The handset overall feels like you are holding a solid block during usage. But we really wish the smartphone looked more premium, say with anodised aluminium elements like in the Nokia N8.
The HDMI port, microUSB and the 3.5 mm headphone jack are located at the top of the handset. The slider Lock/Unlock button doubles up as a flashlight after a long slide-and-hold. Note that it’s not a quick-access button to switch the Flash on or off when you operate the camera, the dedicated key to which lies right next to the slider.
Company officials claim the design at the back was aimed to be reminiscent of a smiley – with the camera lens block resembling eyes and a thin protruding plastic element at the bottom tracing the slight curve of a smile. We don’t think the resemblance is so obvious.
Most of the bulk on the smartphone is attributed to fitting the cube-shaped 41-megapixel sensor in. A little more than one centimetre is the most compact the design guys could get while still managing to fit the sensor in. It’s a little worrying to see that the most important part of the phone – the lens – remains uncovered but it’s also slightly depressed as compared to the rest of the back panel. This will hopefully save it from scratches.
The Corning Gorilla glass display lends a good share of sturdiness to the display as well. The 4-inch display is an AMOLED one and looks brilliant despite the low screen resolution. Nokia’s proprietary ClearBlack technology bumps up the brightness and helps retain readability under bright sunlight.
It’d be a real surprise if Nokia had invested five years of effort into making a super-camera smartphone that didn’t deliver stunning results. So, it shouldn’t probably come as a surprise when we say that the results from the 41-meg snapper were every bit as good as we’d expected them to be.
Landscapes as well as buildings shot during the day were impressively sharp and there were no compromises in colour. Nokia claims that the super-camera smartphone delivers 3x lossless zoom for still images. We tested this with a couple of outdoor shots and even when we zoomed in to the maximum the images were still reasonably sharp. The Macro Mode didn’t let us get too close to the object we were shooting but at a distance of about 6-7 cms or so we could focus well on the object.
Even zooming in with the camera app is distinctly different. You just slide your finger up along the frame to zoom in to the element you want to focus on. This is also useful during video recording where gestures like pinch to zoom or even conventional zoom aren’t the most optimal ways to compose a frame while you are shooting it. The 808 PureView can shoot 1080p videos at 30fps.
Although it’s not the first time that a Nokia handset features Dolby Mobile technology, the two companies have exclusively partnered to bring in surround sound experience to the mobile platform. On the speakerphone itself, the sound streamed is crystal clear and loud enough to entertain a bunch of friends sitting together. When you plug in however, not only does Dolby work to cancel ambient noise but also imitates a surround sound experience that you would otherwise only find in a home theatre setup. Nokia claims that even if you do not use the headset given in the box the inherent technology ensures that the sound quality remains the same. Even during the voice calls that we made, we could notice each time the noise cancellation came into play. Nokia also claims that the 808 PureView comes with the best microphone integrated into any handset in its segment.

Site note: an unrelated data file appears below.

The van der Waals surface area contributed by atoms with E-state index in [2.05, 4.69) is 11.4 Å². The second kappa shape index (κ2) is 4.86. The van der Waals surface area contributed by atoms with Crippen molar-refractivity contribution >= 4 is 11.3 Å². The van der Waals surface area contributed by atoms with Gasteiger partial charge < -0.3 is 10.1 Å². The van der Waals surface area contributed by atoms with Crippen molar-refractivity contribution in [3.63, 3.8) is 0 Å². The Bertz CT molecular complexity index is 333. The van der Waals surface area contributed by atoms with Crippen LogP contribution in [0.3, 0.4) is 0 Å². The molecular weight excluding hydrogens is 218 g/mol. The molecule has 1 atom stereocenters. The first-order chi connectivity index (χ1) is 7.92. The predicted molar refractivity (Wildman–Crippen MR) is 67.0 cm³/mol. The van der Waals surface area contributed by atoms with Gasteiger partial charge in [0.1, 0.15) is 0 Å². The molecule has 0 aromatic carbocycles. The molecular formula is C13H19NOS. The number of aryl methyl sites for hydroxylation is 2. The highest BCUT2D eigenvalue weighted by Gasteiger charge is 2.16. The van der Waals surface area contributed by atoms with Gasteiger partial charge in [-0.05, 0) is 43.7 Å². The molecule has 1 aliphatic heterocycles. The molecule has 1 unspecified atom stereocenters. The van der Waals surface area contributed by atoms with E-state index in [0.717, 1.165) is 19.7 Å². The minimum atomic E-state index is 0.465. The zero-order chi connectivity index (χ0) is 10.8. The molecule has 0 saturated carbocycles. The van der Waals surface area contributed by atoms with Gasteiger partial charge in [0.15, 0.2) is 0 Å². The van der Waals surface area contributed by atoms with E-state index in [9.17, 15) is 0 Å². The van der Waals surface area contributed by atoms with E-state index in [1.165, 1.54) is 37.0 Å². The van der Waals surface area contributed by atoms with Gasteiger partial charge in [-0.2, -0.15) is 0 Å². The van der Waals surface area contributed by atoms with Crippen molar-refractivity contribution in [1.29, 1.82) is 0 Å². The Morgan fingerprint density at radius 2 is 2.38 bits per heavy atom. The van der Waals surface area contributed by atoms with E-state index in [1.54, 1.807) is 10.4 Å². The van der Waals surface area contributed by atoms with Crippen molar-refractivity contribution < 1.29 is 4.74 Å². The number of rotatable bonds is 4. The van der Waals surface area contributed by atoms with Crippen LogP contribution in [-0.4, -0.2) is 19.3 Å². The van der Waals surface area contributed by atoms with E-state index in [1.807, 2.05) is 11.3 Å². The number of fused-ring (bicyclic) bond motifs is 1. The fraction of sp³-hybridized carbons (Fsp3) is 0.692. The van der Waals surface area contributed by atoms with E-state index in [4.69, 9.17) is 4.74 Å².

The Nokia 808 PureView is NFC-enabled and directs you to a couple of NFC-enabled apps that you could make use of. However, we didn’t have a lot of accessories on hand to try these out. You can tap and connect the smartphone to NFC-enabled speakers, headphones or other smartphones not only to stream music or voice calls but also play games on, for example, Angry Birds has a pre-installed NFC-version on the smartphones.
The Belle might be the most intuitive user interface we’ve seen on a Symbian device. The interface now gives you up to six home screens to customise and play around with.
The Toggle widgets such as NFC or Bluetooth, are especially easy to use.
The Belle also makes for a better browsing experience although by now we just instinctively download Dolphin HD browser on any smartphone we try out.
The target audience for the Nokia 808 PureView couldn’t be more defined – someone looking for the most pixel-dense camera available and someone who puts a lot of emphasis on the acoustics – basically someone who goes way beyond just making phone calls or checking emails on his/her smartphone.
Those who are sticklers for product design will find the smartphone slightly more bulky then they’d like it to be. And although this is not a problem when you are holding it, it doesn’t exactly make for a great fit in your pocket. However, for the kind of optics and acoustics integrated into a smartphone, not to mention an almost one of a kind combination, your pocket will not be uncomfortably lighter if you do decide to go for this.
Advantage – Great camera, crystal clear acoustics, decent battery life